A collection of routines from David Gemmell's working repertoir. Difficulty varies from effect to effect and is in the reach of most magician.
From the introduction by Jon Racherbaumer:
A few years ago Eugene Burger introduced a useful phrase to Cardopia—one that partially describes what passionate card guys do on a regular basis: to overly indulge themselves in the "antics of the pasteboards." Antics is the apt word because it evokes other defining words: playful, fantastic, theatrical, whimsical…
Those who memorialize their personal "antics" realize the nature of their acts. They take notes. They experiment. They produce books that entail these activities. In David Gemmell's case, his creative foray into the intricacies and subtleties of card magic is an adventure. He believes such
books should be filled with "unexpected excitement," sudden turns, unforeseen outcomes, and intriguing discoveries. And he writes for card guys that share this enthused and discursive approach. Rest assured, David took the time to record—as diarists are wont to do—to preserve the findings of his personal journey. Therefore, consider this book his latest diary.
This diary invites you to take various treks, many covering well-traveled paths, plus the new ones David made along the way. Seasoned card guys will recognize several popular motifs—the Four Robbers, The Collectors, Fusillade, Overcast, as well as various Sandwich and Speller effects. Like most books of this kind, it is rich in combinatorial fare. New connections are made and cross-pollination rules the day. (Check out "Think-a-Card-Across Poker," which mixes the Princess Card Trick with Blindfold Poker.)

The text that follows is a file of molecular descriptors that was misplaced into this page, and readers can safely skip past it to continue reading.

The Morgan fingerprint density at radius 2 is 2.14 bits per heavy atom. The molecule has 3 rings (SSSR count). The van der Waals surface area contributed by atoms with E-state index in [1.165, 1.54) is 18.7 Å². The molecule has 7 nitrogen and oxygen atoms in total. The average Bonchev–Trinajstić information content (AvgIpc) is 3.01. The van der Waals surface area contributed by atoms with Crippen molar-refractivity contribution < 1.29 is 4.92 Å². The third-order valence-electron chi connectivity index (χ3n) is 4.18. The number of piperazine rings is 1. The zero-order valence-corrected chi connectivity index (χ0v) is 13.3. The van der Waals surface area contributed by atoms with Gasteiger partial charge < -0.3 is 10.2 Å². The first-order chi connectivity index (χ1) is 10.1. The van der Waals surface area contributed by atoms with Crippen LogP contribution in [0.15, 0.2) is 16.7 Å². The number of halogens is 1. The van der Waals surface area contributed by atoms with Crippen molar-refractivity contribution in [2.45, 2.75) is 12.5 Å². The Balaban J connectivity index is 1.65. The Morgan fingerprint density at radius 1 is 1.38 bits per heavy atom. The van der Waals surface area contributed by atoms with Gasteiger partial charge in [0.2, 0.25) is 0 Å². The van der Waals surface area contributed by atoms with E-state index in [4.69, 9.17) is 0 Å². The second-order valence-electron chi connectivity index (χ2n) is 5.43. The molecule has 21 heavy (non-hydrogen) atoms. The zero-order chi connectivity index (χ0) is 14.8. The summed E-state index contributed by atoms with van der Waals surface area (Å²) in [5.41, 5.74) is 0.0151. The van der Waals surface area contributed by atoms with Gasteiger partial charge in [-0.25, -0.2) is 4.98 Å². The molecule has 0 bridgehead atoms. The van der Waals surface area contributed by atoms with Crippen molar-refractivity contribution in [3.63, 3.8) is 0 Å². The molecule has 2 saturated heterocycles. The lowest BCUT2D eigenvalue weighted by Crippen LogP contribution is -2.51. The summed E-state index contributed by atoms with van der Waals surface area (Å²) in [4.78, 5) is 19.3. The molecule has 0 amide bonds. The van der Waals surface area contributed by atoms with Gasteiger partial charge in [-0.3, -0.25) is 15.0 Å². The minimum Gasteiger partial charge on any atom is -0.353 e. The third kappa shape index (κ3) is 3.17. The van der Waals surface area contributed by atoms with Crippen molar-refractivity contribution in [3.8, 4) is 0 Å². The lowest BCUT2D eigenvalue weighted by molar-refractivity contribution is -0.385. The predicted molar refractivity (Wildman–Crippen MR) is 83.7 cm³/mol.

All in all, David provides 18 "adventures" for hard-core experimentalists and fellow travelers to play with. In addition, lots of credits are cited, which permit further investigation. Students can then track various "points of inspiration," "flash-points," and "jumping-off places" to round out their
I love the ambiguity of the image of the cover. Against the orange-blazing background (which may be a glorious dawning), there is a man connected to a taut life-line. He could be rappelling downward. He could be preparing to bounce upward. He could be merely suspending in midair. Nevertheless he is clearly in the middle of something—something antic and adventurous. Perhaps this symbolizes the hard-core cardman's tacit credo?
This seems to be one of David Gemmell's guiding principle and the current diary now in your hands is testament to it.
So…I suggest hanging in there with him. Take the plunge. Consider the climb. Then report back to me.
1st edition 2009; 53 pages.
word count: 15015 which is equivalent to 60 standard pages of text